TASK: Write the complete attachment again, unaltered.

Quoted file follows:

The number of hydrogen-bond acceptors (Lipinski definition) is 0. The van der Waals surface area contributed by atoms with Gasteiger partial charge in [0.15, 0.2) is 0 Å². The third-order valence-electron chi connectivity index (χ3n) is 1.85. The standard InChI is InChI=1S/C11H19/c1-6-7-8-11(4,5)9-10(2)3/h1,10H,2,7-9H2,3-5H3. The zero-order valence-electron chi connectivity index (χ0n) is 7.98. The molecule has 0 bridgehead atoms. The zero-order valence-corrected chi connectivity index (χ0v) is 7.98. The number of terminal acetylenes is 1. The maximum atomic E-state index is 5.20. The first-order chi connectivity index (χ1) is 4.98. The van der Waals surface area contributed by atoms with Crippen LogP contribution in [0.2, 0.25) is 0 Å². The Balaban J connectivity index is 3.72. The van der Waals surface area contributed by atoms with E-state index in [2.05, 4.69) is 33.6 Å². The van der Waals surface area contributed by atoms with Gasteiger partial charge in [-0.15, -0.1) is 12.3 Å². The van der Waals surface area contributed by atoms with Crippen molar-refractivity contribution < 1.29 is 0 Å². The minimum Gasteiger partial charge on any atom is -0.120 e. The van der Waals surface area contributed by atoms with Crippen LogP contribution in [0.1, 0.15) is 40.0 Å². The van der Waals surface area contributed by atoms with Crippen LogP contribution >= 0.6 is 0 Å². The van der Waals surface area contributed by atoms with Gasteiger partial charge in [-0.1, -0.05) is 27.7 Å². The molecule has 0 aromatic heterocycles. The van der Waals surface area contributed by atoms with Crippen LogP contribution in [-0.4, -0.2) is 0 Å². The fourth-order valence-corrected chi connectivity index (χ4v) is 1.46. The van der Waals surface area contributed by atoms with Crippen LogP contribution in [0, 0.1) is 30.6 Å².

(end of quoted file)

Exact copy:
The number of hydrogen-bond acceptors (Lipinski definition) is 0. The van der Waals surface area contributed by atoms with Gasteiger partial charge in [0.15, 0.2) is 0 Å². The third-order valence-electron chi connectivity index (χ3n) is 1.85. The standard InChI is InChI=1S/C11H19/c1-6-7-8-11(4,5)9-10(2)3/h1,10H,2,7-9H2,3-5H3. The zero-order valence-electron chi connectivity index (χ0n) is 7.98. The molecule has 0 bridgehead atoms. The zero-order valence-corrected chi connectivity index (χ0v) is 7.98. The number of terminal acetylenes is 1. The maximum atomic E-state index is 5.20. The first-order chi connectivity index (χ1) is 4.98. The van der Waals surface area contributed by atoms with Crippen LogP contribution in [0.2, 0.25) is 0 Å². The Balaban J connectivity index is 3.72. The van der Waals surface area contributed by atoms with E-state index in [2.05, 4.69) is 33.6 Å². The van der Waals surface area contributed by atoms with Gasteiger partial charge in [-0.15, -0.1) is 12.3 Å². The van der Waals surface area contributed by atoms with Crippen molar-refractivity contribution < 1.29 is 0 Å². The minimum Gasteiger partial charge on any atom is -0.120 e. The van der Waals surface area contributed by atoms with Crippen LogP contribution in [0.1, 0.15) is 40.0 Å². The van der Waals surface area contributed by atoms with Crippen LogP contribution >= 0.6 is 0 Å². The van der Waals surface area contributed by atoms with Gasteiger partial charge in [-0.1, -0.05) is 27.7 Å². The molecule has 0 aromatic heterocycles. The van der Waals surface area contributed by atoms with Crippen LogP contribution in [-0.4, -0.2) is 0 Å². The fourth-order valence-corrected chi connectivity index (χ4v) is 1.46. The van der Waals surface area contributed by atoms with Crippen LogP contribution in [0, 0.1) is 30.6 Å².